James Sands has had possibly the best summer of his career. Following a string of the usual great performances at the club level with NYCFC, featuring as both a defensive midfielder and the anchor in a three-back, the 21-year-old Homegrown signing received his first-ever call-up to the USMNT first team for the Gold Cup in July.
Sands’ performance in the Gold Cup — albeit not perfect throughout — was one of the stories of the summer as the NYCFC star emerged as once of the USMNT’s brightest revelations at both defensive midfielder and center back. And for his strong performances, Big Game Jimmy has received another call-up to the Stars-and-Stripes for World Cup Qualifiers against El Salvador on September 2, Canada on September 5, and Honduras on September 8.
This time around, however, the longtime Night Owl (yes, it’s a thing now!) won’t be competing against what was considered to be a “C-Team” like he was in the Gold Cup. On this occasion, the USMNT has brought out their big guns.
Here’s the full USMNT roster for this first batch of WCQ’s:
DEFENDERS (10): George Bello (Atlanta United; 3/0), John Brooks (Wolfsburg/GER; 43/3), Sergiño Dest (Barcelona/ESP; 11/1), Mark McKenzie (Genk/BEL; 6/0), Tim Ream (Fulham/ENG; 45/1), Antonee Robinson (Fulham/ENG; 12/0), Miles Robinson (Atlanta United; 9/3), James Sands (New York City FC; 6/0), DeAndre Yedlin (Galatasaray/TUR; 64/0), Walker Zimmerman (Nashville SC; 17/2)
MIDFIELDERS (5): Kellyn Acosta (Colorado Rapids; 37/2), Tyler Adams (RB Leipzig/GER; 14/1), Sebastian Lletget (LA Galaxy; 29/7), Weston McKennie (Juventus/ITA; 24/7), Cristian Roldan (Seattle Sounders; 25/0)
FORWARDS (8): Brenden Aaronson (RB Salzburg/AUT; 7/3), Konrad de la Fuente (Olympique Marseille/FRA; 1/0), Jordan Pefok (BSC Young Boys/SUI; 6/1), Ricardo Pepi (FC Dallas; 0/0), Christian Pulisic (Chelsea/ENG; 38/16), Gio Reyna (Borussia Dortmund/GER; 8/4), Josh Sargent (Norwich City/ENG; 16/5), Tim Weah (Lille/FRA; 13/1)
If Sands wants even a second of competitive football in these high-stakes games, he’s gonna have to compete with the likes of Tyler Adams, Kellyn Acosta, John Brooks, Tim Ream, Miles Robinson, and Walker Zimmerman to get it.
For anyone aspiring to break into the US’s defensive midfield, Tyler Adams is the player you will need to supplant. And that’s no easy task. In addition to being a favorite of head coach Gregg Berhalter, Adams is easily among one of the most talented, brightest, and versatile player on the entire roster. And following a breakout summer from Berhalter favorite Kellyn Acosta where he seemed to finally find his stride, becoming Adams’ understudy won’t be an easy feat either.
Finding a spot in the defense could prove equally as difficult. Should the Yanks continue to deploy the 5-3-2/3-5-2 setup, John Brooks is virtually a lock at the middle CB position, and rightfully so. Brooks is coming off an arguably career-best season with the Champions League-bound VfL Wolfsburg in which he was among the best defenders in the Bundesliga, and is firmly in his prime as a player. Even if he lacks the overarching athleticism of the modern center back, Brooks more than makes up for it with great instincts, positioning, and pure defensive chops. Dethroning a healthy Brooks as the anchor in a back-three is practically a fool’s errand and cannot be seriously entertained, though it’s more likely Sands could become a reliable backup in this role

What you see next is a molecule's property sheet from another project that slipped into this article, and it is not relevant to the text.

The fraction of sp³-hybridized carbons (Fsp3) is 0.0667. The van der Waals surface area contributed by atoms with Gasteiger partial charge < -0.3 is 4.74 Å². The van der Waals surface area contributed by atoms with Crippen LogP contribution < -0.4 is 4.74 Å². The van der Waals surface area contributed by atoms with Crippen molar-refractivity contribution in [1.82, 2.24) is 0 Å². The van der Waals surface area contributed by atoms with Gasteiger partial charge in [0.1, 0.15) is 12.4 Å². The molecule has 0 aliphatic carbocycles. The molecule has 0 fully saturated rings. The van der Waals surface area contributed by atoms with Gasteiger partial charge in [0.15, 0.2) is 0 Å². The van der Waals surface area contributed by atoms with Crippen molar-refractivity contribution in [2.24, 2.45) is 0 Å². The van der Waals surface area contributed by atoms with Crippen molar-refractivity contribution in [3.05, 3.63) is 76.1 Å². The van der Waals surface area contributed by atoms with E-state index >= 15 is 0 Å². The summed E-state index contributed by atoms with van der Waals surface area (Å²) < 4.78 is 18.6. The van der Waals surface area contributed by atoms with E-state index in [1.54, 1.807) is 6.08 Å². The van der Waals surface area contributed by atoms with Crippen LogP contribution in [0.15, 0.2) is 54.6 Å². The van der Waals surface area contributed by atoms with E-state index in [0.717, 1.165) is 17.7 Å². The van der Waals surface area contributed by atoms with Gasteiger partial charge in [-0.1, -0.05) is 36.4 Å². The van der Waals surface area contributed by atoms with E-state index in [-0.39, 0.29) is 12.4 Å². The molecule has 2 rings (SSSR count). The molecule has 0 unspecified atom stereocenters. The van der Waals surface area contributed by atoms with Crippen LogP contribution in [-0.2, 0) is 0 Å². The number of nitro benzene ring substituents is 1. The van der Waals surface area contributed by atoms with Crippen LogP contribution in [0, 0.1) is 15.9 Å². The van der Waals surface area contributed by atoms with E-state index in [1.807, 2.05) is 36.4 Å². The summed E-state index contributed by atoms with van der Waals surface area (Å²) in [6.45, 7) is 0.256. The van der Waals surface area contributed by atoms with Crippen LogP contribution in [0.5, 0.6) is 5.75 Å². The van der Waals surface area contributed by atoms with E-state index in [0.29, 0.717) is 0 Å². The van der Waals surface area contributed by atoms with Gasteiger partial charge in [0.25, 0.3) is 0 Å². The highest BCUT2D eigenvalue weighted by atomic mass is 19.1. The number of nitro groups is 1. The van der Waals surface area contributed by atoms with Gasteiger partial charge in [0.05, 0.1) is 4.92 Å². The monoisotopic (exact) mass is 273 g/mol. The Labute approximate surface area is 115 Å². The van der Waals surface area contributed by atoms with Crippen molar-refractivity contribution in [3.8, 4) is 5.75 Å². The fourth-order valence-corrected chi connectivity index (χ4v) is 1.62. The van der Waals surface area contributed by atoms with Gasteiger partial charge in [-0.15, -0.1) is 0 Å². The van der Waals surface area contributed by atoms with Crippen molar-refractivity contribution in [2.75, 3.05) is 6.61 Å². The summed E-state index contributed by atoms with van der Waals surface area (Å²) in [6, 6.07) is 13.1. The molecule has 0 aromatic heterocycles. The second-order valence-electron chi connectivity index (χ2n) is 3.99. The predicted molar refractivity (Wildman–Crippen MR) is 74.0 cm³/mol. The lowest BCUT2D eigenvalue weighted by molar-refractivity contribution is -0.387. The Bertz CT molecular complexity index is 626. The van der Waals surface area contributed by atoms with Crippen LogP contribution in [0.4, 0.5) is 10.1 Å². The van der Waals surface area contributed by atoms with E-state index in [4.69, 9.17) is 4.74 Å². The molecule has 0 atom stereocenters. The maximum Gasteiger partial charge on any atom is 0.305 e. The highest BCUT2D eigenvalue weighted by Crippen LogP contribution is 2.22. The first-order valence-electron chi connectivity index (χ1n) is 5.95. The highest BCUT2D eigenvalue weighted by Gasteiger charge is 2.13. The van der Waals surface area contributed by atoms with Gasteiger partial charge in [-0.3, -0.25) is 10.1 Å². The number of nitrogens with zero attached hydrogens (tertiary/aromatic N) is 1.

If Sands is to have any real shot at becoming a perennial fixture in the United States’ current setup, he might have to adapt to a wide center back role in a three-back formation that he hasn’t played in the past. As of the Nation League final back in June — the last time the US had their first-choice squad at their disposal — these spots were occupied by Mark McKenzie and Tim Ream.
Of those two, Ream is easily the weakest link. Unable to compensate for his lack of pace, Ream was completely burned in the Nations League final by Diego Lainez on Mexico’s second goal and almost cost the Yanks the game. Had it not been for the set-piece mastery by Weston McKennie, it’s likely Ream’s performance would’ve come under even more scrutiny than it did.
Mark McKenzie wasn’t all that impressive in that game either. Just moments in, McKenzie gifted Mexico the opening goal after a wayward back pass, something he seemed to struggle with throughout. One of Sands’ trademarks is his distribution from the back and wouldn’t likely be a problem at all.
You can’t forget about Miles Robinson either. Miles is coming off an equally impressive Gold Cup in which he defended well for most of the tournament, in addition to scoring the winning goal against Mexico in the Gold Cup final.
Surely, it will be difficult for Sands to find himself consistent minutes in this batch of games. But luckily for him, Berhalter seems to be a fan of his work.
Notable quote from Gregg Berhalter on James Sands:— Jonathan Tannenwald (@thegoalkeeper) August 26, 2021
"I liked his progression this summer. He came into camp and we had him in mind as a centerback that primarily can play in a back three, and he proved us wrong. He proved that he can perform well in a back four as well."#USMNT
Gregg Berhalter on James Sands, cont'd:— Jonathan Tannenwald (@thegoalkeeper) August 26, 2021
"He gives us comfort on the ball, gives us passing range, he reads the game really well, he's always in good positions to defend the ball. And another player that exceeded expectations in the Gold Cup."#USMNT #NYCFC
Should Sands find playing time in his preferred DM/middle CB roles, he will have to make the very best of every second he has. But if he can adapt to a wide center back role that is somewhat foreign to him, who knows what heights he can hit while away with the national team.